An African-American LAPD detective’s approach to a murder case is filtered through the experiences of her own early life.
Elouise "Lou" Norton grew up in a tough section of Los Angeles. How tough? Her sister Tori was most likely a murder victim 30 years ago, though her body was never found. Now Lou is married to a wealthy man who cheated on her in the past and who’s at it again during a business trip to Japan. When Monique Dowler, a young African-American girl, is found hanging in a closet in an unfinished condo complex, Lou’s new partner, Colin Taggert—a white cop who recently moved from Colorado to escape a bad relationship—thinks she killed herself, but Lou has an excellent reason to disagree. The man who’s building the complex over community objections is Napoleon Crase, whom she suspects of having murdered Tori. Monique was no innocent. Her many boyfriends included a minister’s son and a gangbanger. Once the coroner confirms that her death was murder, Lou and Colin have plenty of suspects to consider. They’re disturbed that Monique was found wearing her cheerleading outfit even though she’d recently graduated from high school and had been accepted at a local college. They discover that Monique and her older sister both drove expensive cars and wore designer clothes their family could hardly have afforded. When Lou goes back to her childhood streets to investigate, she must walk a fine line between past and present.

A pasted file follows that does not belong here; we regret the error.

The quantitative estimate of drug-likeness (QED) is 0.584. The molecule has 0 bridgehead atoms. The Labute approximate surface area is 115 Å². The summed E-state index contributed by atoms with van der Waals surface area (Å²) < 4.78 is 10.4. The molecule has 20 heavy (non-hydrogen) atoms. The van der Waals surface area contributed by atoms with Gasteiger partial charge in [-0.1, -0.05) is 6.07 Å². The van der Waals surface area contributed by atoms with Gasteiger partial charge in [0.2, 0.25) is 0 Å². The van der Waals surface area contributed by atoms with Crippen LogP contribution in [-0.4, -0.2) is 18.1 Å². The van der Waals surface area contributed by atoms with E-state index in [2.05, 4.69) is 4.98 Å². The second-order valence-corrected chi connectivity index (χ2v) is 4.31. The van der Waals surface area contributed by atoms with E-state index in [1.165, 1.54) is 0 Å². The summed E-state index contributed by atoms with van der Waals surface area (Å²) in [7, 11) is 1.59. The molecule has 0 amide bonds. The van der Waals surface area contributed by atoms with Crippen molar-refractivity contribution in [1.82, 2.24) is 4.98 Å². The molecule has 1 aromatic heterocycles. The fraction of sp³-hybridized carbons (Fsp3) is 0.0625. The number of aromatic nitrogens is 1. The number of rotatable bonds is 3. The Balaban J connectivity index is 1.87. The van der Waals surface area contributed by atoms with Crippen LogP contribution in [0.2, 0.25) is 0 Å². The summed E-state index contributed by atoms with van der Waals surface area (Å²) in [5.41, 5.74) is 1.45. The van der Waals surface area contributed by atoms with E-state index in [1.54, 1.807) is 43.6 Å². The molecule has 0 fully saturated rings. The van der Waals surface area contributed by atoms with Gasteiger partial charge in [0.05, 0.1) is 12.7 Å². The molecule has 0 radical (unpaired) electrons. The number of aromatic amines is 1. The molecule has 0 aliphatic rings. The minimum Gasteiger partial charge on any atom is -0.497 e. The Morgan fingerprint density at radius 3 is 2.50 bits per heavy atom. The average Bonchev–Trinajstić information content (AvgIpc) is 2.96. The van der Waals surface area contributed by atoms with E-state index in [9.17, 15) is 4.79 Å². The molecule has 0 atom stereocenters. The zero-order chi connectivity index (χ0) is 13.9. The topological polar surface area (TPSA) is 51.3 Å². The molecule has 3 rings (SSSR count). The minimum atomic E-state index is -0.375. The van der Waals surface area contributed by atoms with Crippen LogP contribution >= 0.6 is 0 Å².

This first procedural from Hall (A Quiet Storm, 2002, etc.) combines a conflicted, gutsy heroine and a complex, many-layered mystery.